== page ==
Old man takes his time, he has no choice,
down his flagstone walk to Rural #305.
The daily brown car has just pulled up,
its driver steering from the passenger seat.
Old man will open and shut Rural #305
as the driver has done, then take his time
back to shabby house and cluttered table,
thumbing envelopes and colored circulars.
Perhaps it’s a check from Social Security
or Veteran’s Administration. Or perhaps
another hospital bill, two pages columned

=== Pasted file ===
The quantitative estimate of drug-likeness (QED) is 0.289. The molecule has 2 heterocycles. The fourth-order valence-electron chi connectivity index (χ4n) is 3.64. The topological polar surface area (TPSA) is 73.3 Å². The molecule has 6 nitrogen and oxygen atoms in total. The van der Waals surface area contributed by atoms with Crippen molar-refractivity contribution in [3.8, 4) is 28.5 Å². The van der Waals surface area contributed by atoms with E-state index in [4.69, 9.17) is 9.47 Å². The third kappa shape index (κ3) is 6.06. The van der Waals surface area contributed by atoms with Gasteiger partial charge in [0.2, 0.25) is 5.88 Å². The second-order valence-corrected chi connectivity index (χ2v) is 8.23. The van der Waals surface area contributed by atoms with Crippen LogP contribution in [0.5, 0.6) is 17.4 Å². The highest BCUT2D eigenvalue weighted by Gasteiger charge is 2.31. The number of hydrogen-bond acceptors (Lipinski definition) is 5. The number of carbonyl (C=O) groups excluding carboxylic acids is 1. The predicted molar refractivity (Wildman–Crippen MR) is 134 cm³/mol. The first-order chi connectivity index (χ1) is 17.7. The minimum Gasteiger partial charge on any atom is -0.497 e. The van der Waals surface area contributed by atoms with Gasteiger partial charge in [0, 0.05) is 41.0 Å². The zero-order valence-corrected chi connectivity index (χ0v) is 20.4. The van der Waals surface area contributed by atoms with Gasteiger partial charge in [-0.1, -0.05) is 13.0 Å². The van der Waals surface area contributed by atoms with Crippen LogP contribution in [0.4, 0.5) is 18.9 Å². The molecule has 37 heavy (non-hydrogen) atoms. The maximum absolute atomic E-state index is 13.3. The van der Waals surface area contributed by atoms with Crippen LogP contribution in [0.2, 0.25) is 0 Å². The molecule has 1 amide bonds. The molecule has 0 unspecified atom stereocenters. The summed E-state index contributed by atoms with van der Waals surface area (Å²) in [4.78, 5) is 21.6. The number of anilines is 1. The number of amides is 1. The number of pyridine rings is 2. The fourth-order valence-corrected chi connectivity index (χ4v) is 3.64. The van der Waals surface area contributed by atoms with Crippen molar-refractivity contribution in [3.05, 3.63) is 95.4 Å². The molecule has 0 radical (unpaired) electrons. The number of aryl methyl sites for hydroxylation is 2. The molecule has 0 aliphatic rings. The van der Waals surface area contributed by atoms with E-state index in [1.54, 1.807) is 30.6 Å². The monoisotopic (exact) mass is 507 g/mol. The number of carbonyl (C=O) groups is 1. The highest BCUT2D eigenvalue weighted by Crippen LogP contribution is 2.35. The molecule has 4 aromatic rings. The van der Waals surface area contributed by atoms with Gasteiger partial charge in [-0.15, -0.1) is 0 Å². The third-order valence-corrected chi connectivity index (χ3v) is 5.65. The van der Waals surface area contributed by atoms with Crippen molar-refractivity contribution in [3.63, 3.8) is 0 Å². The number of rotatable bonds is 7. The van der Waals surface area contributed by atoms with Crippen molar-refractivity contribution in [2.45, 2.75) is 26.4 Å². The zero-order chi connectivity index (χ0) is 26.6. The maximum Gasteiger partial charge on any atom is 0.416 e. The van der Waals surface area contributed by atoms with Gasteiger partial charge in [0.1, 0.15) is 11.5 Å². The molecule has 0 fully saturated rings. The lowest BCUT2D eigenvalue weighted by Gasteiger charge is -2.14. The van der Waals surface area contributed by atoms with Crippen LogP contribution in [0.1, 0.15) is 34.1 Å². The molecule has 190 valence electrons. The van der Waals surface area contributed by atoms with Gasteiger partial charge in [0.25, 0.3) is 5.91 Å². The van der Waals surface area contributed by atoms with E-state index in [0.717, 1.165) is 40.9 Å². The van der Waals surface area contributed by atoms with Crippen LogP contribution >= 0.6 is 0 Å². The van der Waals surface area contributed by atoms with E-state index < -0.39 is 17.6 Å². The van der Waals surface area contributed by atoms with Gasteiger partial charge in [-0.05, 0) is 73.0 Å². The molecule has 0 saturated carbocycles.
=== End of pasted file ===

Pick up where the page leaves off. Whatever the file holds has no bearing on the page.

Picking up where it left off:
with cryptic, astronomic calculation. Or
a flier from Suite 25-B about hearing aids.
Every few years, a noncommittal update
from his transient daughter. Up to now,
it has never been whatever it would need
to be, for an old man to place it opened
among the pills, remove his glasses, wipe
his eyes with a handkerchief, and suggest
to the stillness: Now let me die in peace.
Russell Rowland is from New Hampshire’s Lakes Region. A five-time
Pushcart Prize nominee, he is a past winner of Old Red Kimono’s
Paris Lake Poetry Contest and Descant’s Baskerville Publishers
Poetry Prize. His chapbook, “Train of All Cabooses,” is available
from Finishing Line Press. Recent work appears in Illya’s Honey and
James H. Duncan
Carol Lynn Grellas
M. Travis Walsh